Stellar astronomy is the study of stars and the phenomena exhibited by the various forms/developmental stages of stars. Stellar astronomy has two main approaches, observational and theoretical.
Observational stellar astronomy comprises optical observations, such as photometry (i.e., the study of color and intensity variations in the electromagnetic radiation detected from stars) and spectroscopy (i.e., the study of the variation of intensity with electromagnetic wavelength for a given star -- its "spectrum"), and observations in all non-optical regions of the electromagnetic spectrum as well. Even the detection of gravitons or neutrinos could fall under the rubric of "observational stellar astronomy," although those sorts of observations generally have more specialized subfields of their own.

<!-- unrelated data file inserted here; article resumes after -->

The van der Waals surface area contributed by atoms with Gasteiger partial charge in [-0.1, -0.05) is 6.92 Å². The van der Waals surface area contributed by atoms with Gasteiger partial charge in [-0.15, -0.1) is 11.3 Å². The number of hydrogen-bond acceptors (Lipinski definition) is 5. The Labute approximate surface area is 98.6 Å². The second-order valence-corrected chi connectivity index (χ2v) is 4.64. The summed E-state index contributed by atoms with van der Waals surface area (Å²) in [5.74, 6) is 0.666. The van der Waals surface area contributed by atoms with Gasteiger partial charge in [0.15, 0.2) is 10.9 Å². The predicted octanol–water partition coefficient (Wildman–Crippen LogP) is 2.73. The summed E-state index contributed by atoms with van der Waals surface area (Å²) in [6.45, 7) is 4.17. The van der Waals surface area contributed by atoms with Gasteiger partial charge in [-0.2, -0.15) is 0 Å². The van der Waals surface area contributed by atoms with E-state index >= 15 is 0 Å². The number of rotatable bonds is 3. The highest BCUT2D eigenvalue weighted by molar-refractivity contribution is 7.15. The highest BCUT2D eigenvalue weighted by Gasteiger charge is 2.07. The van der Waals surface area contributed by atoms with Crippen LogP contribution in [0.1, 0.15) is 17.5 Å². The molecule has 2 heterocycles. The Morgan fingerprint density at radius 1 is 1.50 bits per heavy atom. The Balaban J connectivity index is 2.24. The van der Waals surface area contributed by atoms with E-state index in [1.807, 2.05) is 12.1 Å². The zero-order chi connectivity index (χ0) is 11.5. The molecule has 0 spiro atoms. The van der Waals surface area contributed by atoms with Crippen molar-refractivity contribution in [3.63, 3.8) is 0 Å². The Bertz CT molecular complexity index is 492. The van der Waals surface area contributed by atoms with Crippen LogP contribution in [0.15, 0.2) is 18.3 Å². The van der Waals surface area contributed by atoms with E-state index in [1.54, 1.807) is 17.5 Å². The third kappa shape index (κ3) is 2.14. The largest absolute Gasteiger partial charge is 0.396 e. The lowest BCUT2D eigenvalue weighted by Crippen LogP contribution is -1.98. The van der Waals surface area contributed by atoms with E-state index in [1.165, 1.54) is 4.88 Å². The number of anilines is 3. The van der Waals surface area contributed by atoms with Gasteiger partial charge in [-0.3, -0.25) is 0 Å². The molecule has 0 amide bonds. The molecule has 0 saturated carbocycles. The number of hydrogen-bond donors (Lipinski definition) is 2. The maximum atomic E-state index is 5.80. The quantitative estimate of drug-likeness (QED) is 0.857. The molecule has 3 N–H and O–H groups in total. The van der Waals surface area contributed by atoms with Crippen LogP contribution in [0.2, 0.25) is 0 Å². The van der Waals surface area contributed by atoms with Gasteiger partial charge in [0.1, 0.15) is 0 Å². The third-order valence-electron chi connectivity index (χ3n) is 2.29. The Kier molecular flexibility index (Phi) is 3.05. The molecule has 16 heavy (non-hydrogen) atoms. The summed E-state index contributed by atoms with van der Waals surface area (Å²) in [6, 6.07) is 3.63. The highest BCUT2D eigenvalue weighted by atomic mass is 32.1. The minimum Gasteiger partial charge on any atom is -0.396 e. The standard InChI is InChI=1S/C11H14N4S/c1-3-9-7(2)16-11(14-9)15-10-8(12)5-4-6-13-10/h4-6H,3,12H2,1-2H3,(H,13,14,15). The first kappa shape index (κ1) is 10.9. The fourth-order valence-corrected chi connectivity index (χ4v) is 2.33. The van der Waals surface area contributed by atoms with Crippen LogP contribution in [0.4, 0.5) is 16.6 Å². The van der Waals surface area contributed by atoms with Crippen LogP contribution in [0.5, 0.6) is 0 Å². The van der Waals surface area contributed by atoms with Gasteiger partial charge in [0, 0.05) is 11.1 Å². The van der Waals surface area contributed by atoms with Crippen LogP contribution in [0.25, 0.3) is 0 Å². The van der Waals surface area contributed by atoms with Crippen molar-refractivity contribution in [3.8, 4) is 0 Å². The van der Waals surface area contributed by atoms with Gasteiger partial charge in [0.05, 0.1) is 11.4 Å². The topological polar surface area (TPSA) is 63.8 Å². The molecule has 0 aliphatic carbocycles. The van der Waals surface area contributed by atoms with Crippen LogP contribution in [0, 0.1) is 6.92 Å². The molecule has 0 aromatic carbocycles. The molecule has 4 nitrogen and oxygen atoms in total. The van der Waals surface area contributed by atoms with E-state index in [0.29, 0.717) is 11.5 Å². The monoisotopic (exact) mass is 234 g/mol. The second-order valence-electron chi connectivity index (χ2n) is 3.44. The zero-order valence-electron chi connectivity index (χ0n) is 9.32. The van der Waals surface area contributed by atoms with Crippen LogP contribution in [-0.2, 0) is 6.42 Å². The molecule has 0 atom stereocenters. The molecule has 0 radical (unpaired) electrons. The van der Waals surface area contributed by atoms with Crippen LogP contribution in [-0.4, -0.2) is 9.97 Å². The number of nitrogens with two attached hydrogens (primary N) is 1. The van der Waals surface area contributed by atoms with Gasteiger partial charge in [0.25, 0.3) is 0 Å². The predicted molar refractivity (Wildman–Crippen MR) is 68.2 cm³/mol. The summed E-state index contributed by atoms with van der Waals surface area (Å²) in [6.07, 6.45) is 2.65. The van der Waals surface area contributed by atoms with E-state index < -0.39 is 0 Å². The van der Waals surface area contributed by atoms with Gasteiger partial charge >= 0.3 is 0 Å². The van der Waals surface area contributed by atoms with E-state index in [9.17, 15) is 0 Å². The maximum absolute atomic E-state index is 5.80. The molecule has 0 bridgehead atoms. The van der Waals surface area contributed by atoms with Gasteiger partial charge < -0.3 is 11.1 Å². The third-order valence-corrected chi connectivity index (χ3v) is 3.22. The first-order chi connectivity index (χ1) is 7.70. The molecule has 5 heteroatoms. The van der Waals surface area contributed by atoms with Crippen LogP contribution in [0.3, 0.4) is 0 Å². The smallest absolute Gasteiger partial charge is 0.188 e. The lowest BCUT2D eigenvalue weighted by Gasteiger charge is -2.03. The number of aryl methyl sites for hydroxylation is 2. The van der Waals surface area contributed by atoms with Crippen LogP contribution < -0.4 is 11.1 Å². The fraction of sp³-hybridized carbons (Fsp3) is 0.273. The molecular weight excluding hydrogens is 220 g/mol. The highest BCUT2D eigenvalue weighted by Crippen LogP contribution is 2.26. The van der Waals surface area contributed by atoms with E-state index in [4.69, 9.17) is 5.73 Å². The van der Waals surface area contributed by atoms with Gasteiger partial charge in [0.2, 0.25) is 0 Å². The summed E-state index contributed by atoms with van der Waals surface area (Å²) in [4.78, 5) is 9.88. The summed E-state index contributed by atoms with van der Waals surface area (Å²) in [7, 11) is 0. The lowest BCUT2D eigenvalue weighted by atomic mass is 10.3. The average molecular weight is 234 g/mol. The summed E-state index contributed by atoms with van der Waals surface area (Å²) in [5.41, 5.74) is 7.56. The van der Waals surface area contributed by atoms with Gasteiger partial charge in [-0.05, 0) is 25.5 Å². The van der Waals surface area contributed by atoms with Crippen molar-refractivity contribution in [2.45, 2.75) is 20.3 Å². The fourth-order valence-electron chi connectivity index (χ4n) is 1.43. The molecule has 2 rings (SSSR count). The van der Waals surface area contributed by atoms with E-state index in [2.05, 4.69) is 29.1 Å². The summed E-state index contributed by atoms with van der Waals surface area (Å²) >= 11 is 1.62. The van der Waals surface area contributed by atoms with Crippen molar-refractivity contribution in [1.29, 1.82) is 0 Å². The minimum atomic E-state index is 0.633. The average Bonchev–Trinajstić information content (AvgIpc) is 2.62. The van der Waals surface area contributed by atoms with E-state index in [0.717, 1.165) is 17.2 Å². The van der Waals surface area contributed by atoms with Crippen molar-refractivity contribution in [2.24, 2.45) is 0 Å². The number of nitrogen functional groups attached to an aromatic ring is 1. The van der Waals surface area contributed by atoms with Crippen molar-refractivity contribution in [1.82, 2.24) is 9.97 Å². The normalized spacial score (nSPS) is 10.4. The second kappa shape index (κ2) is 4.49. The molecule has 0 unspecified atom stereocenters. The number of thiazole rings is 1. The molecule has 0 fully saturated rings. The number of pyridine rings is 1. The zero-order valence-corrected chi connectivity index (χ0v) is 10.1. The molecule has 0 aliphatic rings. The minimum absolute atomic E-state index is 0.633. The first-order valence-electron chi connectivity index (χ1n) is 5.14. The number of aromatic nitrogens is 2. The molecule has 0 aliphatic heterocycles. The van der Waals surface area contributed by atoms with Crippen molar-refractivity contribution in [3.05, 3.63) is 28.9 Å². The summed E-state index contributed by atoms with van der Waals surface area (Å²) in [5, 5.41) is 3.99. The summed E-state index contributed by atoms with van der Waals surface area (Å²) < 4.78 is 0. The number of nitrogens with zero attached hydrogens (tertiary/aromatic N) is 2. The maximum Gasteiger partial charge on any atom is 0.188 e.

Theoretical stellar astronomy includes various forms of stellar modeling as well as models of specific phenomena which have been observationally associated with stars (such as magnetic reconnection models for stellar flares or Raymond-Smith models for high-temperature plasmas which may surround stars or which may be found in other astronomical contexts). It runs the gamut of physical disciplines as they have been applied to astronomy, although again some physical models are more applicable to stellar astronomy than others -- N-body simulations are more often found in dynamical astronomy as applied to multi-body systems or even to interacting galaxies, so the only place you're likely to find them in "stellar astronomy" is in relation to prestellar nebular dynamics (e.g., the work of Stu Wiedenschilling and other presolar nebula theoreticians).